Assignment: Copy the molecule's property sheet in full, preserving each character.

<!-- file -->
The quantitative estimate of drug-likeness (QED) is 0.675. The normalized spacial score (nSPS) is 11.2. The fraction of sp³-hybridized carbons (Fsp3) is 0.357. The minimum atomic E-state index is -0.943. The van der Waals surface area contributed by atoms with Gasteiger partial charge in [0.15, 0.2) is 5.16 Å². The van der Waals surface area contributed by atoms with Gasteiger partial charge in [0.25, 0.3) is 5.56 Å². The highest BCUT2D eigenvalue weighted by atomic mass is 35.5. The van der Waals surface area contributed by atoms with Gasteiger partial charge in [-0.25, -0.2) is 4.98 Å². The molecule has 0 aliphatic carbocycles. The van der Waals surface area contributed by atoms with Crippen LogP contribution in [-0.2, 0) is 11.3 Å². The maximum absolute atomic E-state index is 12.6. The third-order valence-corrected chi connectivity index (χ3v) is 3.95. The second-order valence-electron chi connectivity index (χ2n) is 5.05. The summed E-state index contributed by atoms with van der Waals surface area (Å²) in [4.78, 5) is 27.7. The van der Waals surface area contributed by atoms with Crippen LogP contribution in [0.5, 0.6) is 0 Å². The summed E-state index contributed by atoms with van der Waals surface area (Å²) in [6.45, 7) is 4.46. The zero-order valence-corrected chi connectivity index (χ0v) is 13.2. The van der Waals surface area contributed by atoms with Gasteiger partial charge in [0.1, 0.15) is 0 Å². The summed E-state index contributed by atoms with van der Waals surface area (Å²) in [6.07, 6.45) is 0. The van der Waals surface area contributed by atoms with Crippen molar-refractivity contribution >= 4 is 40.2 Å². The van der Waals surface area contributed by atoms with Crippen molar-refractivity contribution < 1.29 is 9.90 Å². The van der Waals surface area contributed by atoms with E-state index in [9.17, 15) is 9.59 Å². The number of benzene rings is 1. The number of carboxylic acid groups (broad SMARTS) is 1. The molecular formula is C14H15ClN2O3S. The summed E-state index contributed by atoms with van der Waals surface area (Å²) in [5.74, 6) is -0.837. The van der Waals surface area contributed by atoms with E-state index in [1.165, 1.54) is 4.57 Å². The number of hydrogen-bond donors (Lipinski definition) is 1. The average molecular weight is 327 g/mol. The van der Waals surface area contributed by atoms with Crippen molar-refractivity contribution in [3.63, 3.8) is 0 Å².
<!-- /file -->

The quantitative estimate of drug-likeness (QED) is 0.675. The normalized spacial score (nSPS) is 11.2. The fraction of sp³-hybridized carbons (Fsp3) is 0.357. The minimum atomic E-state index is -0.943. The van der Waals surface area contributed by atoms with Gasteiger partial charge in [0.15, 0.2) is 5.16 Å². The van der Waals surface area contributed by atoms with Gasteiger partial charge in [0.25, 0.3) is 5.56 Å². The highest BCUT2D eigenvalue weighted by atomic mass is 35.5. The van der Waals surface area contributed by atoms with Gasteiger partial charge in [-0.25, -0.2) is 4.98 Å². The molecule has 0 aliphatic carbocycles. The van der Waals surface area contributed by atoms with Crippen LogP contribution in [-0.2, 0) is 11.3 Å². The maximum absolute atomic E-state index is 12.6. The third-order valence-corrected chi connectivity index (χ3v) is 3.95. The second-order valence-electron chi connectivity index (χ2n) is 5.05. The summed E-state index contributed by atoms with van der Waals surface area (Å²) in [4.78, 5) is 27.7. The van der Waals surface area contributed by atoms with Crippen LogP contribution in [0.5, 0.6) is 0 Å². The summed E-state index contributed by atoms with van der Waals surface area (Å²) in [6.45, 7) is 4.46. The zero-order valence-corrected chi connectivity index (χ0v) is 13.2. The van der Waals surface area contributed by atoms with Gasteiger partial charge in [0.1, 0.15) is 0 Å². The summed E-state index contributed by atoms with van der Waals surface area (Å²) in [6.07, 6.45) is 0. The van der Waals surface area contributed by atoms with Crippen molar-refractivity contribution >= 4 is 40.2 Å². The van der Waals surface area contributed by atoms with Crippen molar-refractivity contribution < 1.29 is 9.90 Å². The van der Waals surface area contributed by atoms with E-state index in [9.17, 15) is 9.59 Å². The number of benzene rings is 1. The number of carboxylic acid groups (broad SMARTS) is 1. The molecular formula is C14H15ClN2O3S. The summed E-state index contributed by atoms with van der Waals surface area (Å²) in [5.74, 6) is -0.837. The van der Waals surface area contributed by atoms with E-state index in [1.165, 1.54) is 4.57 Å². The number of hydrogen-bond donors (Lipinski definition) is 1. The average molecular weight is 327 g/mol. The van der Waals surface area contributed by atoms with Crippen molar-refractivity contribution in [3.63, 3.8) is 0 Å².